This paper is structured as follows: in Section 2 we provide some background information. In Section 3 we discuss over the GDPR, introducing our definition of Explanatory Narratives. In Section 4 we analyse existing work. While in Section 5 we propose a simple model of a User-Centred Narrative Explanatory Process. Finally in Section 6 we discuss the strengths and the weaknesses of our model, and in Section 7 we conclude pointing to future work.

2 Background

2.1 Explanations in Literature

In literature, many types of possible explanations have been thoroughly discussed, and it is not clear whether a complete and detailed taxonomy may exist. In the field of Explainable Artificial Intelligence (XAI), the most discussed type of explanations is probably the causal one. We can say that explanations can be causal or non-causal. Causal explanations may have many different shapes and flavours

[16], including explanations based on causal attributions (or chains), on causal reasoning, etc.. Similarly, non-causal explanations can be of several different types, including (but not limited to):

  • Descriptive: explanations related to conceptual properties and characteristics: hypernyms, hyponyms, holonyms, meronyms, etc.

  • Justificatory: explanations of why a decision is good.

  • Deontic: justifications of the decision based on permissions, obligations and prohibitions [15]. In this sense, deontic explanations are a subset of justificatory explanations.

  • Contrastive: counterfactual explanations on events instead of the causes of events.

2.2 The GDPR and the Right to Explanation

The GDPR is technology-neutral, so it does not directly reference AI, but several provisions are highly relevant to the use of AI for decision-making [13]. The GDPR defines the “Right to Explanation” as a right that individuals might exercise when their legal status is affected by a solely automated decision. In order to put the user in the conditions to be able to contest an automated decision and thus to exercise the right to explanation, the insights of the decisions have to be properly explained.

The GDPR defines (indirectly) two modalities of explanation: explanations can be offered before (ex-ante; artt. 13-14-15) or after decisions have been made (ex-post; art. 22, paragraph 3). For each modality, the GDPR defines goals and purposes of explanations, thus providing a set of explanatory contents. From a technical point of view, there are technology-specific information to consider in order to fully meet the GDPR explanation requirements. Fundamentally, ex-ante we should provide information that guarantees the transparency principle, such as describing:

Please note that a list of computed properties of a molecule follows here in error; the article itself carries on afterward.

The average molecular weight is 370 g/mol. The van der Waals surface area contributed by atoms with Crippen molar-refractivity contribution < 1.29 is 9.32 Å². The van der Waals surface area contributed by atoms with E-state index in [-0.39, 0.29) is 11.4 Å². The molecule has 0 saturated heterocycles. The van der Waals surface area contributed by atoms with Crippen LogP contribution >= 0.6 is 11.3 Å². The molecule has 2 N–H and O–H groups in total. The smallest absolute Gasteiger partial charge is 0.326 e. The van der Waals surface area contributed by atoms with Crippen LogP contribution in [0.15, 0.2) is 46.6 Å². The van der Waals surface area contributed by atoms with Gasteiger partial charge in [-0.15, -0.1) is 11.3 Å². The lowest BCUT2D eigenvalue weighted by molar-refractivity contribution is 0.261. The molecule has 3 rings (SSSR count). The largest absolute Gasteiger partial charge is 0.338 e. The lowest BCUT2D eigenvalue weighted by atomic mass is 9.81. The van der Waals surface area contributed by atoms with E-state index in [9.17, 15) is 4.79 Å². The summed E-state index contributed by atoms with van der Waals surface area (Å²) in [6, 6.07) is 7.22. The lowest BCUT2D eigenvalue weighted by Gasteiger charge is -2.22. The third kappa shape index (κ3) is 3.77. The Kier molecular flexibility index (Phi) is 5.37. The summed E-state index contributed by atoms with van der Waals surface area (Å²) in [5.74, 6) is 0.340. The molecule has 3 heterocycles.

• The algorithms and models pipeline composing the ADM.

  • The data used for training (if any), developing and testing the ADM.

  • The background information (e.g. the jurisdiction of the ADM).

  • The possible consequences of the ADM on the specific data subject.

Ex-post the data subject should be able to fruitfully contest a decision, so he/she should be given access to:

  • The justification about the final decision.

  • The run-time logic flow (causal chain) of the process determining the decision.

  • The data used for inferring.

  • Information (metadata) about the physical and virtual context in which the automated process happened.

In this scenario, law and ethics scholars have been more concerned with understanding the internal logic of decisions as a means to assess their lawfulness (e.g. prevent discriminatory outcomes), contest them, increase accountability generally, and clarify liability. For example, [26] propose counterfactuals as a reasonable way to lawfully provide causal explanations under the GDPR’s right to explanation. [26] takes strength from the Causal Inference theory, in which counterfactuals are hypothesised to be one of the main tools for Causal Reasoning [20].

2.3 Transparency and the AI-HLEG Guidelines for Trustworthy AI

The AI-HLEG has been charged by the European Union to identify a set of Ethics Guidelines for Trustworthy AI, published in April 2019 [11]. The AI-HLEG vision for a user-centred AI appears to incorporate the GDPR principles, trying to expand them into a broader framework based on 4 consolidated ethical principles, including: respect for human autonomy, fairness, explicability. From the aforementioned principles they derive seven key requirements for Trustworthy AI, including: transparency, diversity, non-discrimination and fairness, accountability.